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SUB movie committee brings award-winning films to campus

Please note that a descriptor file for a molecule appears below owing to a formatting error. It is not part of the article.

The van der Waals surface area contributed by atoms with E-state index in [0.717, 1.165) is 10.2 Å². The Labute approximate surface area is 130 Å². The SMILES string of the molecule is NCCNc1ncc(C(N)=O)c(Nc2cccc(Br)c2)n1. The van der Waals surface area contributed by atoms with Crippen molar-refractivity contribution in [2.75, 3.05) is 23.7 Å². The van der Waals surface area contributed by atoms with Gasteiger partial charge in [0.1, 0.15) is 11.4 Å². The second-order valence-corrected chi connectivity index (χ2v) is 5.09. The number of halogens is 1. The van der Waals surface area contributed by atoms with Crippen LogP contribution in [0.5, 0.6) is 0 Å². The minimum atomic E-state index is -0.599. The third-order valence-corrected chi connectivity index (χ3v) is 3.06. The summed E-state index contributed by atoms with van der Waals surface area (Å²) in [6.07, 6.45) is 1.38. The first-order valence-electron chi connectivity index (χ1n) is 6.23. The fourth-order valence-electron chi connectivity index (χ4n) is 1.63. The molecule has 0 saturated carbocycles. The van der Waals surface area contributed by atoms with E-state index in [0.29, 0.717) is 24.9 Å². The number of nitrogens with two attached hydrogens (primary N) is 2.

first_imgThough many students associate room 101 in DeBartolo Hall with large classes such as chemistry or biology, the lecture hall becomes a movie theater on Thursday, Friday and Saturday nights with the help of the Student Union Board’s (SUB) movie committee members.Junior Daniel Riley heads the committee, which is comprised of dorm representatives and student SUB members. In total, the ten committee members work with graphic designers and a publicity team to bring 10 movies to campus each semester.The committee members work on the movie lineups for half a semester at a time, ensuring they will have access to the movies, since release dates often change. To pick the movies, Riley said the committee members first peruse the list of available films from two third-party sites that deal directly with movie production companies for the rights to a film, which organizations can then rent. Then the committee members who have seen the films give input about the movies on the list.“We find out which ones are the popular ones that we think the majority of the student body would like, as well as maybe some of the hidden gems that we think are worth showing that maybe there’s not a huge following for,” Riley said.The committee members also look for movies from a variety of genres, Riley said.“We do search for a little bit of diversity,” he said. “We try to get one family movie in [during a half semester period] … We don’t want it to be all comedy or all drama.”Once the committee members have made their selections, Riley emails his contacts at the sites. The committee gets the movies either through a pre-released DVD or downloading and streaming from a router box, and must return the movies when they are finished with them.“Because we are a college campus, we do get a bit of an advanced screening on it,” he said. “For example, ‘La La Land’ — my guess is it won’t be out on DVD for another month or so, at the earliest. … You actually get to see them before you would have the access on pay-per-view, Netflix, DVD, things like that.”While attendance varies with different movies, Riley said a weekend’s showings will typically average between 100 and 300 people, although “Moana” attracted over 600 people. Riley said most people attend the 8 p.m. showings on Fridays or Saturdays.Because bringing the movies to campus is not free, the committee uses its budget and revenue from people who attend the movie to fund the movie nights. While the committee can cover all costs with some movies, Riley said, it takes a loss on others.One such film, “Hunt for the Wilderpeople,” is Riley’s favorite film of the ones he has brought to campus. Riley called the film a “special gem,” and said while the attendance for the film was small, the people who saw it enjoyed it.“We don’t make all our money back from the cost of renting a movie like that, but it does make me very happy [to see] how the student body gets excited for it as well,” he said.The rest of this semester’s SUB movie lineup features Academy Award-nominated films “Hidden Figures,” “Moonlight” and “Fences,” as well as “The Lego Batman Movie.” The committee will also be showing “The Breakfast Club” for AnTostal week.Students who are interested in following the movies on campus for a given week can email Riley at driley2@nd.edu to be added to the movie email list. Riley said the email list has over 150 members, and members receive information about the schedule and special movie promotions.Tags: movie nights, Student Union Board, SUB movieslast_img read more